The Limits of Expressiveness: If Compilers Are Smart, Why Are We Doing the Work?Posted: January 23, 2013
I am currently on holiday, which is “Nick shorthand” for catching up on my reading, painting and cat time. Recently, my interests in my own discipline have widened and I am precariously close to that terrible state that academics sometimes reach when they suddenly start uttering words like “interdisciplinary” or “big tent approach”. Quite often, around this time, the professoriate will look at each other, nod, and send for the nice people with the butterfly nets. Before they arrive and cart me away, I thought I’d share some of the reading and thinking I’ve been doing lately.
My reading is a little eclectic, right now. Next to Hooky’s account of the band “Joy Division” sits Dennis Wheatley’s “They Used Dark Forces” and next to that are four other books, which are a little more academic. “Reading Machines: Towards an Algorithmic Criticism” by Stephen Ramsay; “Debates in the Digital Humanities” edited by Matthew Gold; “10 PRINT CHR$(205.5+RND(1)); : GOTO 10” by Montfort et al; and “‘Pataphysics: A Useless Guide” by Andrew Hugill. All of these are fascinating books and, right now, I am thinking through all of these in order to place a new glass over some of my assumptions from within my own discipline.
“10 PRINT CHR$…” is an account of a simple line of code from the Commodore 64 Basic language, which draws diagonal mazes on the screen. In exploring this, the authors explore fundamental aspects of computing and, in particular, creative computing and how programs exist in culture. Everything in the line says something about programming back when the C-64 was popular, from the use of line numbers (required because you had to establish an execution order without necessarily being able to arrange elements in one document) to the use of the $ after CHR, which tells both the programmer and the machine that what results from this operation is a string, rather than a number. In many ways, this is a book about my own journey through Computer Science, growing up with BASIC programming and accepting its conventions as the norm, only to have new and strange conventions pop out at me once I started using other programming languages.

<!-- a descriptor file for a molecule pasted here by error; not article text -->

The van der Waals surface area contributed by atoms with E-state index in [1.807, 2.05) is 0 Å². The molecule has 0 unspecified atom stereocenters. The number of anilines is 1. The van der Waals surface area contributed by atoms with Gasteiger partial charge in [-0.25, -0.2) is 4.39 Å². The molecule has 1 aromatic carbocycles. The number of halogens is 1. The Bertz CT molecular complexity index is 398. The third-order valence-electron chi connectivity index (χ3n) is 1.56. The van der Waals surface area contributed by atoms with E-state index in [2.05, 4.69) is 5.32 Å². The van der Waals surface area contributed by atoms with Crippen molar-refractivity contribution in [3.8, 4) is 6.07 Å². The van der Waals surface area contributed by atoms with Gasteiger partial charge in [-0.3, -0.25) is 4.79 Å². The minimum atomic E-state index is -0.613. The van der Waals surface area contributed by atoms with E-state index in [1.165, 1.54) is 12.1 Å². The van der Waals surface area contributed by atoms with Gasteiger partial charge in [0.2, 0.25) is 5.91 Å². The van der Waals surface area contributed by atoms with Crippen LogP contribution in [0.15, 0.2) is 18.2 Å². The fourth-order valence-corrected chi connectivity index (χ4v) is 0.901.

Rather than discuss the other books in detail, although I recommend all of them, I wanted to talk about specific aspects of expressiveness and comprehension, as if there is one thing I am thinking after all of this reading, it is “why aren’t we doing this better”? The line “10 PRINT CHR$…” is effectively incomprehensible to the casual reader, yet if I wrote something like this:
do this forever
pick one of “/” or “\” and display it on the screen
then anyone who spoke English (which used to be a larger number than those who could read programming languages but, honestly, today I’m not sure about that) could understand what was going to happen but, not only could they understand, they could create something themselves without having to work out how to make it happen. You can see language like this in languages such as Scratch, which is intended to teach programming by providing an easier bridge between standard language and programming using pre-constructed blocks and far more approachable terms. Why is it so important to create? One of the debates raging in Digital Humanities at the moment, at least according to my reading, is “who is in” and “who is out” – what does it take to make one a digital humanist? While this used to involve “being a programmer”, it is now considered reasonable to “create something”. For anyone who is notionally a programmer, the two are indivisible. Programs are how we create things and programming languages are the form that we use to communicate with the machines, to solve the problems that we need solved.
When we first started writing programs, we instructed the machines in simple arithmetic sequences that matched the bit patterns required to ensure that certain memory locations were processed in a certain way. We then provided human-readable shorthand, assembly language, where mnemonics replaced numbers, to make it easier for humans to write code without error. “20” became “JSR” in 6502 assembly code, for example, yet “JSR” is as impenetrably occulted as “20” unless you learn a language that is not actually a language but a compressed form of acronym. Roll on some more years and we have added pseudo-English over the top: GOSUB in Basic and the use of parentheses to indicate function calls in other languages.
However, all I actually wanted to do was to make the same thing happen again, maybe with some minor changes to what it was working on. Think of a sub-routine (method, procedure or function, if we’re being relaxed in our terminology) and you may as well think of a washing machine. It takes in something and combines it with a determined process, a machine setting, powders and liquids to give you the result you wanted, in this case taking in dirty clothes and giving back clean ones. The execution of a sub-routine is identical to this but can you see the predictable familiarity of the washing machine in JSR FE FF?